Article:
New book – Healthy City Harvests: Generating evidence to guide policy on urban agriculture
from Makerere University Press, 250 pages
Editors: Donald Cole, Diana Lee-Smith and George Nasinyama (Will be going to press in the next few weeks.)
“In an era of global urban food crises and rapid, unplanned
city growth, how can urban agriculture be transformed from a
potential source of health risks into a vehicle for healthier
urban households and local environments?”
• A novel guide to integrating agriculture and public health into urban policy
• “Policy dialogue” to engage researchers and policy makers in support of agriculture-based livelihoods of low income urban families
• A science-based approach to dealing with public health and food safety concerns
• Essential reading for professionals and academics involved in agriculture and the environment, public health, and urban planning and management
Increasing concentrations of low-income families in urban settlements with limited employment opportunities have placed greater emphasis on securing household food security and income supplements through local agricultural production. Fears that urban food production can provide multiple pathways for introducing urban contaminants into the food chain have often resulted in a negative policy environment for urban agriculture. Yet policy makers have had little or no hard evidence either about the risks, or about the potential nutritional and other health benefits of local food production.
This publication presents research results on potential health risks from exposure of crops to urban contaminants and from livestock production as well as the nutritional and food security benefits of urban farming. These results are embedded in the specific policy context of the city of Kampala, Uganda, but the lessons about the links between research results and policy have relevance for cities in other parts of Africa and beyond. The book contains contributions by leading research specialists in the fields of urban agriculture and public health from Uganda and the broader science community.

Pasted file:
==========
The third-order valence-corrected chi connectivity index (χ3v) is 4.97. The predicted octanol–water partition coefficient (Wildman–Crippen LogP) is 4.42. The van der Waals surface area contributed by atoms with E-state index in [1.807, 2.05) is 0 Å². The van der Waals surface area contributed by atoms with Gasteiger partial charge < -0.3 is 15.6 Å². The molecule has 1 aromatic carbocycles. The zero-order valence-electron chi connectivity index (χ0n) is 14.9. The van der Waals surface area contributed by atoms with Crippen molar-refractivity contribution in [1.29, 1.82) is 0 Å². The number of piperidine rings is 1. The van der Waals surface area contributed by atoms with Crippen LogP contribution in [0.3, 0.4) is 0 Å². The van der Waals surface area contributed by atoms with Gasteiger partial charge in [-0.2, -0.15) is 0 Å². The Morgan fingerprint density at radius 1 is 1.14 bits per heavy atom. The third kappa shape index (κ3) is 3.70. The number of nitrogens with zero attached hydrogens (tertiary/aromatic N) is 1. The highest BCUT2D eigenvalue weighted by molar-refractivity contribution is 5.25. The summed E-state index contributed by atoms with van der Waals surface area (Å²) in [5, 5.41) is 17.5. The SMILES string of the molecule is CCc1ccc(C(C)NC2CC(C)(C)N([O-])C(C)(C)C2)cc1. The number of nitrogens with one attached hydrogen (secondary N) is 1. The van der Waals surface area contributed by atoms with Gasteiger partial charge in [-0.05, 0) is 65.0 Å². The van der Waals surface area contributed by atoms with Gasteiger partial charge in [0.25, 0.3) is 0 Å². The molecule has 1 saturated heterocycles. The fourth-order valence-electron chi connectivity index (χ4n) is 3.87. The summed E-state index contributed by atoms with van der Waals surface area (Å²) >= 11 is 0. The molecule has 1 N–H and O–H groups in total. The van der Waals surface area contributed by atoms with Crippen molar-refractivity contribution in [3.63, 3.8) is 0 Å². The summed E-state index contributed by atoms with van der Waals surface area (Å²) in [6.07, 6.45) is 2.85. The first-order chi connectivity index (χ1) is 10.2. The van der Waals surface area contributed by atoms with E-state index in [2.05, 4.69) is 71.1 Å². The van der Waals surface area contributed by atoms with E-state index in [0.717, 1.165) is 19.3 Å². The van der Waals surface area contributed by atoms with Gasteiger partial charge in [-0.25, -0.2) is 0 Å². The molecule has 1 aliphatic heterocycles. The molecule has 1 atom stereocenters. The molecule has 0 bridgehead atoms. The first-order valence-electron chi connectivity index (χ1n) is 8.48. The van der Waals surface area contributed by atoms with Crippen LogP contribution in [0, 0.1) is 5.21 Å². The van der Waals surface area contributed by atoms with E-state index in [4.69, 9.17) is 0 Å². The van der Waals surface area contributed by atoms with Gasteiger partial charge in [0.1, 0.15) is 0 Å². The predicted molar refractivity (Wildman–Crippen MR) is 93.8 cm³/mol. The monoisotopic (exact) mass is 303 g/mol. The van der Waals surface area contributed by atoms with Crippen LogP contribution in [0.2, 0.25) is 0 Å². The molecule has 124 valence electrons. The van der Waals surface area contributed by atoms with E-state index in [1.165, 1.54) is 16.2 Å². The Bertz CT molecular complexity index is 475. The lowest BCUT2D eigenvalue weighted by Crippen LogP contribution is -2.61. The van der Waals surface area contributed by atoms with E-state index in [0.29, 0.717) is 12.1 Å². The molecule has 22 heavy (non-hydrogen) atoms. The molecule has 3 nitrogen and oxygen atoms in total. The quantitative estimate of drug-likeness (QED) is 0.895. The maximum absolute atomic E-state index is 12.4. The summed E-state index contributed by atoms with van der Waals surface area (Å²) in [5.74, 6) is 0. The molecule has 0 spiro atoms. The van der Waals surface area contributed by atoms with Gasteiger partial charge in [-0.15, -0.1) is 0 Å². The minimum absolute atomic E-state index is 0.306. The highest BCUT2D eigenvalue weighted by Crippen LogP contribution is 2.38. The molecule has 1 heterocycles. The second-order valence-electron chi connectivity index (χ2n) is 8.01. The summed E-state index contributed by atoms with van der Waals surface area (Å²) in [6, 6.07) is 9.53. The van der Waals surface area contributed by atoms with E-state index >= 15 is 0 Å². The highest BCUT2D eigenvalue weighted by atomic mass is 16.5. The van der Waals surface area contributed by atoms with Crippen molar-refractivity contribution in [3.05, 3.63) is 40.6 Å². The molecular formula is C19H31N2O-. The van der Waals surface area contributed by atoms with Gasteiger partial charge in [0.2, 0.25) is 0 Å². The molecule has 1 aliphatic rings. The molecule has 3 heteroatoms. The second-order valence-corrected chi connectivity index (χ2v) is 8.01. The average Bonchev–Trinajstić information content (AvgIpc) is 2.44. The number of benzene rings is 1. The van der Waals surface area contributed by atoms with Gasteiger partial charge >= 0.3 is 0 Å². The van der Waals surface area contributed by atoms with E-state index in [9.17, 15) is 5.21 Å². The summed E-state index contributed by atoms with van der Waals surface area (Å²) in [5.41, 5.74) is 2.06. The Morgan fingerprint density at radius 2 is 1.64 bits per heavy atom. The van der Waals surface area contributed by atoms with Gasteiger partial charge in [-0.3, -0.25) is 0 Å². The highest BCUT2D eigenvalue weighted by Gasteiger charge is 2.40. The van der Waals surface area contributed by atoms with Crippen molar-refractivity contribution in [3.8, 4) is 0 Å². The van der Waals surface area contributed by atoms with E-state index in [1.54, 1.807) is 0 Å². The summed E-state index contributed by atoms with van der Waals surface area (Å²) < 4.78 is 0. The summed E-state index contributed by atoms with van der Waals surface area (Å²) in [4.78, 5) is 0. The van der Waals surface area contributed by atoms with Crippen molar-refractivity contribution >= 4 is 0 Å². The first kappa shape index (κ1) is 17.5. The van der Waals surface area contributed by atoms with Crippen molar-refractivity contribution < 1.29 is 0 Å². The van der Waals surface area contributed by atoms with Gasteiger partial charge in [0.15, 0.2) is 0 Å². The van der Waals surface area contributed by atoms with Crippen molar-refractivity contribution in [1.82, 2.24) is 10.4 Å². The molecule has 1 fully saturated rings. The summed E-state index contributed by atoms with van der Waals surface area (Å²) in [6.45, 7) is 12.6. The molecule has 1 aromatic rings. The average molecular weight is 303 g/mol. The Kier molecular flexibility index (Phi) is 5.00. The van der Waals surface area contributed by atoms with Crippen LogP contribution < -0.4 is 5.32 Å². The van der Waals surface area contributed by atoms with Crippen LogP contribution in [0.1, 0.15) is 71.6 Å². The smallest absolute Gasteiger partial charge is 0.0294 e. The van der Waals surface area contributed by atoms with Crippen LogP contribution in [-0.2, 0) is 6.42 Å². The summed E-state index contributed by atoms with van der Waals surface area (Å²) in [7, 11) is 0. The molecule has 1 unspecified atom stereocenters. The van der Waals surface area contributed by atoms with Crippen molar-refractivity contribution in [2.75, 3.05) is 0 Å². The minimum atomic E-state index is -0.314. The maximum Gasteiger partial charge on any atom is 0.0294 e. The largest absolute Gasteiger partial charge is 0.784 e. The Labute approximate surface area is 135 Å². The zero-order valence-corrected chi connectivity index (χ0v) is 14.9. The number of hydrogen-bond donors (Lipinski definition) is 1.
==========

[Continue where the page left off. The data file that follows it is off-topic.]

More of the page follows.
After deconstructing the multiple perspectives on health risks from food production, the book presents the Kampala research in sections that focus on the analysis of food and nutrition security benefits, risk exposure through horticulture and the risks and benefits from livestock. Finally, the publication demonstrates how these aspects were re-integrated in a public policy debate in Kampala, and develops an urban governance approach to managing agriculture and health. By placing food, public health and urban policy in Kampala in a broader historical context, this book suggests how research may help achieve agreements among scientists and policy-makers on supporting low income
urban populations through safe and sustainable agriculture.